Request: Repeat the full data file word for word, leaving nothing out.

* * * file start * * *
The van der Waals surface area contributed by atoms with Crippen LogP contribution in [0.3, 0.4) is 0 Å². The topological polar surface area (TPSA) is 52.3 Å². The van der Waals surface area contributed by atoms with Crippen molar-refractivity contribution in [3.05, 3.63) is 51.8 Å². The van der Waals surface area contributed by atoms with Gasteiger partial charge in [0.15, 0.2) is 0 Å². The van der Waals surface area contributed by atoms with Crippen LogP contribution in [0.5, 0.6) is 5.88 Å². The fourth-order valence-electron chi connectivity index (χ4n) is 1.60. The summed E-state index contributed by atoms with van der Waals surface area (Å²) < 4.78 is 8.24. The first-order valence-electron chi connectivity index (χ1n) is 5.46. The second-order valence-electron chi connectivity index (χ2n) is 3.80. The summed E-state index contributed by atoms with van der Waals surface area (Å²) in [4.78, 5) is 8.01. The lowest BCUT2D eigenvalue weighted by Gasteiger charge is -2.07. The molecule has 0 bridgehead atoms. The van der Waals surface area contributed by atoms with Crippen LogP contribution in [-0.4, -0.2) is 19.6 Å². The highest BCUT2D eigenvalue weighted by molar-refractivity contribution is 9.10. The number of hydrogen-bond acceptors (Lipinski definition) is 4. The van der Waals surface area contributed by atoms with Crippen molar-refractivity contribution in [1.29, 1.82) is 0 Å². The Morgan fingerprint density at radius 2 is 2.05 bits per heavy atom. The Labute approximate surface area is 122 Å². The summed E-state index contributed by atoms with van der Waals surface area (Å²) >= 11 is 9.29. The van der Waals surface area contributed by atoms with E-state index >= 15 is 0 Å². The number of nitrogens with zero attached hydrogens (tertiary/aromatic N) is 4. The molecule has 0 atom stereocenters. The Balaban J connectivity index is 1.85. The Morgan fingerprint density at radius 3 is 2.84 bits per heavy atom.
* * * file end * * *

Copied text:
The van der Waals surface area contributed by atoms with Crippen LogP contribution in [0.3, 0.4) is 0 Å². The topological polar surface area (TPSA) is 52.3 Å². The van der Waals surface area contributed by atoms with Crippen molar-refractivity contribution in [3.05, 3.63) is 51.8 Å². The van der Waals surface area contributed by atoms with Gasteiger partial charge in [0.15, 0.2) is 0 Å². The van der Waals surface area contributed by atoms with Crippen LogP contribution in [0.5, 0.6) is 5.88 Å². The fourth-order valence-electron chi connectivity index (χ4n) is 1.60. The summed E-state index contributed by atoms with van der Waals surface area (Å²) < 4.78 is 8.24. The first-order valence-electron chi connectivity index (χ1n) is 5.46. The second-order valence-electron chi connectivity index (χ2n) is 3.80. The summed E-state index contributed by atoms with van der Waals surface area (Å²) in [4.78, 5) is 8.01. The lowest BCUT2D eigenvalue weighted by Gasteiger charge is -2.07. The molecule has 0 bridgehead atoms. The van der Waals surface area contributed by atoms with Crippen LogP contribution in [-0.4, -0.2) is 19.6 Å². The highest BCUT2D eigenvalue weighted by molar-refractivity contribution is 9.10. The number of hydrogen-bond acceptors (Lipinski definition) is 4. The van der Waals surface area contributed by atoms with Crippen molar-refractivity contribution in [1.29, 1.82) is 0 Å². The Morgan fingerprint density at radius 2 is 2.05 bits per heavy atom. The Labute approximate surface area is 122 Å². The summed E-state index contributed by atoms with van der Waals surface area (Å²) >= 11 is 9.29. The van der Waals surface area contributed by atoms with E-state index >= 15 is 0 Å². The number of nitrogens with zero attached hydrogens (tertiary/aromatic N) is 4. The molecule has 0 atom stereocenters. The Balaban J connectivity index is 1.85. The Morgan fingerprint density at radius 3 is 2.84 bits per heavy atom.